Propertius Elegy I.18: Grief in Woods from Cynthia’s Arrogance

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Propertius Elegy I. 18

Translated by Steven J. Willett

This is surely a deserted place and taciturn of grief,

and Zephyr’s breeze retains an empty grove.

Here it’s allowed to open covered pains with impunity

if only desolate rocks can master trust.

Where might I first seek again, my Cynthia, your arrogance?

What start of weeping, Cynthia, give you me?

Who once was counted among the auspicious lovers

now in your love I’m shrunk to own a scrap.

Why’d I deserve such? What poem of mine alters you?

Is a new girl the cause of your dejection?

If so, scurry back, nimble, since no other girl across my

threshold has roved with any lovely feet.

This grief of mine owes so very much bitterness to you,

yet not so long my savage rage will come,

that (despite your merit) I’m always furious, your wailing

sullied with foul light in all the tears.

Or is it because I give such little sign of altered color,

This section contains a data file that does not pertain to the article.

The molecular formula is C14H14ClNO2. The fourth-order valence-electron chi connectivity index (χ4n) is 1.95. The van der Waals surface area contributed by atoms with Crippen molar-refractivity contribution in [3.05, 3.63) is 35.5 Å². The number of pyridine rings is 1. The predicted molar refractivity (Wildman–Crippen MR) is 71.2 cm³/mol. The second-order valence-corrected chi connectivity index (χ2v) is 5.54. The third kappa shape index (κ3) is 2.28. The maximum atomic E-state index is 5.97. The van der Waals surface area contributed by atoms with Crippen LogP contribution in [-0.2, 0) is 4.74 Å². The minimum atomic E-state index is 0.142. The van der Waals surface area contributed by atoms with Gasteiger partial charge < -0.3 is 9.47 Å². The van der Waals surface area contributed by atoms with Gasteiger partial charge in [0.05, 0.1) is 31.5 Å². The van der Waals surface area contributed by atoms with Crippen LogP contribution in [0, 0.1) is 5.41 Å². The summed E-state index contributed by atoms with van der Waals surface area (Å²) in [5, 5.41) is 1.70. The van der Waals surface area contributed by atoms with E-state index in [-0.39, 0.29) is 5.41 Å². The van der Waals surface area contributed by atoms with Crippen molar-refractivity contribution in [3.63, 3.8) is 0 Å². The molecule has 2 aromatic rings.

and in my voice no shouting any trust?

You will be honest witnesses, if a tree has any loves,

a beech and pine dear to Arcadian god.

How often resound my words under mellow shadows,

and Cynthia engraved across your bark!

Or because your injury has sprouted cares on us?

I trained myself, faint-hearted, to endure your insolent

commands and not with proven grief complain.

For which are divine fountain streams and frigid grottoes,

but get just callous peace on overgrown paths.

Whatever my complaints are strong enough to narrate,

I’m forced, alone, to tell the shrilling birds.

But however you may be, let woods resound ‘Cynthia’ to me,

and lonely rocks not vacant of your name.

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1 Response to Propertius Elegy I.18: Grief in Woods from Cynthia’s Arrogance

  1. akaPatience says:

    Beautiful poem, thank you – and welcome back Mr. Willett.

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